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Driving a Formula 1 car is like playing chess at 200 MPH. Drivers experience serious G-forces throughout a lap. Changes are made to the way the car behaves over the course of a lap by the driver, all while fighting wheel-to-wheel with the best drivers on the planet. What’s more, the sport is constantly changing. As the sport has evolved, so too have drivers and their methods.

What is left foot braking?

A woman wearing red heels demonstrates left foot braking
A woman demonstrates left foot braking | Chris So via Getty Images

One of the techniques employed by modern Formula 1 drivers is left foot braking. However, F1 drivers aren’t the only ones to use this technique. It’s commonplace for rally drivers, NASCAR drivers, and even enthusiasts. The principle behind the technique is simple. First, it’s about eliminating the delay in braking. Meaning, there’s less time between you hopping off the gas and onto the brakes, and vice versa when leaving a corner.

The physical act of the technique is simple, too. As seen above, left foot braking involves using one’s left foot to hit the brakes instead of the right. When approaching a corner, the driver releases the gas with their right, while applying pressure to the brakes with their left. However, this technique generally assumes the lack of a third pedal.

Formula 1 drivers didn’t always use this

The pedal box of a Formula 1 car, pre-hand clutches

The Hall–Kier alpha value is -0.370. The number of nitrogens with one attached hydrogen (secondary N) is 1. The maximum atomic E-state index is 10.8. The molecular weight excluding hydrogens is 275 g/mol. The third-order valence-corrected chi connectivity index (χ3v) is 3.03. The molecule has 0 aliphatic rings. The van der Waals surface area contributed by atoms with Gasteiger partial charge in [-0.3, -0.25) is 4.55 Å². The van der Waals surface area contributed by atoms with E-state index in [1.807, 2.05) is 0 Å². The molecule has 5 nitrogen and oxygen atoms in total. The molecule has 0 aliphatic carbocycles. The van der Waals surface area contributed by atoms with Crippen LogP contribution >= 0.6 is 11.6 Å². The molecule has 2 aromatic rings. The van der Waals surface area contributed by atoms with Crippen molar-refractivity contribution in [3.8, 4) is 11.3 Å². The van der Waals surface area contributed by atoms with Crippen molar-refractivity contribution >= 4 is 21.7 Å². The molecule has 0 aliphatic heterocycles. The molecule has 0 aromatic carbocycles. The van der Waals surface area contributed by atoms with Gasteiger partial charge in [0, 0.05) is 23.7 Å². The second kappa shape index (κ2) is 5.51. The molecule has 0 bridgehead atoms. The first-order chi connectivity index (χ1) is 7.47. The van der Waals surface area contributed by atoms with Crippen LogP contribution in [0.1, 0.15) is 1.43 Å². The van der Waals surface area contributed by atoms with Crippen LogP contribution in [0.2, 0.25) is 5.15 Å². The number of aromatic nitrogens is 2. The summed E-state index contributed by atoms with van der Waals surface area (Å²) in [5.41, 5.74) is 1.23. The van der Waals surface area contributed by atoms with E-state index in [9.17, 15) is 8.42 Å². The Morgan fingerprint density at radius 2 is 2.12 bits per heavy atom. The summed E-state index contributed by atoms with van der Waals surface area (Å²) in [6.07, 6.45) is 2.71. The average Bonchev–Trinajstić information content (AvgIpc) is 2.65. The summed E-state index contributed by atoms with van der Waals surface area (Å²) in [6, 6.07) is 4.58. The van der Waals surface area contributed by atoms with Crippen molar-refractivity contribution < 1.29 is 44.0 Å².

The footwell of a Formula 1 car | Darren Heath via Getty Images

The lack of a third pedal is why the technique became commonplace in Formula 1 today. Just look at how narrow the footwell of an F1 car is. Note the clutch on the left. That’s probably pretty hard to hit, right? Because of this, teams have realized it’s more efficient to use a clutch on the steering wheel instead. This frees up the left foot to do the braking instead of operating a clutch.

Mind you, drivers still used their left foot to stop way back when. It was only when approaching a corner that would not need a gear change that this applied. Once again, it’s about limiting the time the car is coasting before being either stopping or going. And that’s exactly what racing is about. If your car isn’t stopping or going, you’re losing time, and therefore the race.

There are benefits for normal drivers too

Daniel Ricciardo, Sergio Perez, and Charles Leclerc racing at the Austrian Grand Prix
Close racing in Austria | Clive Mason via Getty Images

Thankfully, there’s some benefits to be had for the everyman or woman here. However, unlike racing, there’s a safety benefit for the average Joe or Jane. Like racing, it’s about eliminating that delay. Say you spin out on a patch of ice and need to stop. Every second lost not hitting the brakes brings you ever closer to needing a new set of wheels.

Personally, it provides a comfort benefit in cars with narrower pedal boxes. You won’t have to move your feet around as much in stop-and-go traffic if you’re versed in the dark art of left foot braking. Like many things, it’s all about preference. Be sure to try it out in an empty parking lot before going out onto the road.


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